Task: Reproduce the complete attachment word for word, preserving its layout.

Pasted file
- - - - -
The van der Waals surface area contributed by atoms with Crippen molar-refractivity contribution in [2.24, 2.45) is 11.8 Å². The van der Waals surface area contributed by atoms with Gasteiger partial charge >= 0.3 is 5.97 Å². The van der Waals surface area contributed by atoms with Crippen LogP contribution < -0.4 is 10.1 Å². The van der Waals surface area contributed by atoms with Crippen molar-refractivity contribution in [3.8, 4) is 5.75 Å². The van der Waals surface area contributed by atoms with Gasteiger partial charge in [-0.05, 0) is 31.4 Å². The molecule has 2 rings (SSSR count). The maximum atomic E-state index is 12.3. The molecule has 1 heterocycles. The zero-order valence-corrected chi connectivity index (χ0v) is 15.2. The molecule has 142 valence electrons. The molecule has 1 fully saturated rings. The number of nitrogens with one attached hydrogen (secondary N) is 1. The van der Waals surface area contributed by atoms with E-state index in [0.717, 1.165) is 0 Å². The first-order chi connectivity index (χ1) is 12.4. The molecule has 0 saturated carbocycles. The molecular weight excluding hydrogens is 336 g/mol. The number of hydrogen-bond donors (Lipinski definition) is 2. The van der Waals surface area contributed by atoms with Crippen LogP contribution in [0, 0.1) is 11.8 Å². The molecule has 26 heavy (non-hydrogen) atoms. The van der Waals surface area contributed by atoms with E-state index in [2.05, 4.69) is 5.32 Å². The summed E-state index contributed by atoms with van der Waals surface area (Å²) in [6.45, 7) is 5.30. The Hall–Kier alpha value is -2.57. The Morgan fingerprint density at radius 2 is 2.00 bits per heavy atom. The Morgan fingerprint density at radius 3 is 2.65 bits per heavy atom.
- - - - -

The van der Waals surface area contributed by atoms with Crippen molar-refractivity contribution in [2.24, 2.45) is 11.8 Å². The van der Waals surface area contributed by atoms with Gasteiger partial charge >= 0.3 is 5.97 Å². The van der Waals surface area contributed by atoms with Crippen LogP contribution < -0.4 is 10.1 Å². The van der Waals surface area contributed by atoms with Crippen molar-refractivity contribution in [3.8, 4) is 5.75 Å². The van der Waals surface area contributed by atoms with Gasteiger partial charge in [-0.05, 0) is 31.4 Å². The molecule has 2 rings (SSSR count). The maximum atomic E-state index is 12.3. The molecule has 1 heterocycles. The zero-order valence-corrected chi connectivity index (χ0v) is 15.2. The molecule has 142 valence electrons. The molecule has 1 fully saturated rings. The number of nitrogens with one attached hydrogen (secondary N) is 1. The van der Waals surface area contributed by atoms with E-state index in [0.717, 1.165) is 0 Å². The first-order chi connectivity index (χ1) is 12.4. The molecule has 0 saturated carbocycles. The molecular weight excluding hydrogens is 336 g/mol. The number of hydrogen-bond donors (Lipinski definition) is 2. The van der Waals surface area contributed by atoms with Crippen LogP contribution in [0, 0.1) is 11.8 Å². The molecule has 26 heavy (non-hydrogen) atoms. The van der Waals surface area contributed by atoms with E-state index in [2.05, 4.69) is 5.32 Å². The summed E-state index contributed by atoms with van der Waals surface area (Å²) in [6.45, 7) is 5.30. The Hall–Kier alpha value is -2.57. The Morgan fingerprint density at radius 2 is 2.00 bits per heavy atom. The Morgan fingerprint density at radius 3 is 2.65 bits per heavy atom.